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Green v. Bank of America, N.A.

United States District Court, Ninth Circuit

May 30, 2013

RHONIQUE GREEN and OLIVIA GIDDINGS, individually and on behalf of all others similarly situated, Plaintiffs,


MANUEL L. REAL, District Judge.

Defendants Bank of America, N.A. and Bank of America Corporation (collectively, "Defendants" or the "Bank") moved to dismiss the Complaint of Plaintiffs Rhonique Green and Olivia Giddings, or in the alternative, moved to strike Plaintiffs' class action allegations. The Court conducted a hearing on the Bank's motion on May 20, 2013. Plaintiffs were represented by Kevin J. McInerney, Esq. Defendants were represented by Michael D. Mandel, Esq. of McGuireWoods LLP.

After full consideration of the papers submitted by the parties, and arguments made at the hearing on this matter, the Court GRANTS Defendants' Motion to Dismiss, with prejudice.

Following remand from the Ninth Circuit, Defendants move to dismiss plaintiff's complaint on alternative grounds not raised in defendant's first motion to dismiss. FED. R. CIV. PROC. 12(b)(6). In general, a failure to raise all defenses in a party's first Rule 12 motion acts as a waiver of the ability to raise those defenses in a Rule 12 pre -answer motion. FED. R. CIV. PROC. 12 (g). However, in the interest of promoting the expeditious resolution of the case and narrowing the issues, and because there is no suggestion that the purpose of the motion is merely to delay, the Court will permit Defendants' successive motion to dismiss. Allstate Insurance Company v. Countrywide Financial Corporation, 824 F.Supp.2d 1164 (C.D. Cal. 2011).

First, Defendants contend that Plaintiffs' complaint fails to state a claim because the National Bank Act preempts each of the claims in the complaint. The National Bank Act, 12 U.S.C. § 21, et seq, is principally aimed at protecting national banks from intrusive state regulation of the business of banking or activities incidental to the business of banking. It has long been recognized that in order to effectuate that aim, state regulations that interfere with or obstruct a national bank from exercising the powers granted by the National Bank Act are preempted. Bank of America v. City and County of San Francisco, 309 F.3d 551 (9th Cir. 2002) (" City and County of San Francisco ").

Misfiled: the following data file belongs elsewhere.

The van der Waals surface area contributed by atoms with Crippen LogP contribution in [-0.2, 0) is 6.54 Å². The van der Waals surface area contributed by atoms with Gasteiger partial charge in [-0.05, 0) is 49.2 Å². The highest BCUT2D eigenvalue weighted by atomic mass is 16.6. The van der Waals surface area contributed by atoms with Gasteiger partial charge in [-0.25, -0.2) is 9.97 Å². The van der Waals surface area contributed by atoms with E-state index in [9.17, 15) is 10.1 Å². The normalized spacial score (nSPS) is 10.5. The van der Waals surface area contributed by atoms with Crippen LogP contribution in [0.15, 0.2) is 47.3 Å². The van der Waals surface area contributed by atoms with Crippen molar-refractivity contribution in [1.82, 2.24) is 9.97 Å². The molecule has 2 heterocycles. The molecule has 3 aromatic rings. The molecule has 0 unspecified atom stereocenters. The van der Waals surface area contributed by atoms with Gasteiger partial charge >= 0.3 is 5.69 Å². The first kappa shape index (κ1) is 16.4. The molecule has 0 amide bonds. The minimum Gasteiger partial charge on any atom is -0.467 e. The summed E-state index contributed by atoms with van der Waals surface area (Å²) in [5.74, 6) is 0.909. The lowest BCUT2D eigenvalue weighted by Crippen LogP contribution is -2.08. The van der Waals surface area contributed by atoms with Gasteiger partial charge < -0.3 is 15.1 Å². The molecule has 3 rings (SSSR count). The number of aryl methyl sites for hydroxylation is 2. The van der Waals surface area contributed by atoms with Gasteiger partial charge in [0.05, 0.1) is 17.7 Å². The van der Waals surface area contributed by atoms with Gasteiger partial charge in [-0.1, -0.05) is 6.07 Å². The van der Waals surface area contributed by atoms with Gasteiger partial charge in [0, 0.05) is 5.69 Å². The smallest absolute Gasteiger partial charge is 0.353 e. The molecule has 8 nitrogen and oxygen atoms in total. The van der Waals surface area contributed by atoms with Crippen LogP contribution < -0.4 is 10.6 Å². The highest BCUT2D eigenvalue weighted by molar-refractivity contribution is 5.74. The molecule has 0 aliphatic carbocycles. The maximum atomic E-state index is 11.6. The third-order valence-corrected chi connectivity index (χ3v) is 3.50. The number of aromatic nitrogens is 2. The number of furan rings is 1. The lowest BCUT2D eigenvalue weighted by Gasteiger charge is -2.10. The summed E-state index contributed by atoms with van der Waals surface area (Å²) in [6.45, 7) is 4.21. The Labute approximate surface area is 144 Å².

In this case, the Wage Order at issue is preempted, if at all, because it conflicts with or frustrates the purpose of the NBA and the Congressional intent to create a national banking system with uniform and universal operation through the entire territorial limits of the country. Talbot v. Board of Commissioners of Silver Bow County, 139 U.S. 438 (1891). Within the area of conflict preemption, courts have routinely found state regulations which grant individuals greater rights or protections than afforded under parallel federal laws to be preempted. Kroske v. U.S. Bank Corp., 432 F.3d 976 (9th Cir. 2005) (" Kroske ").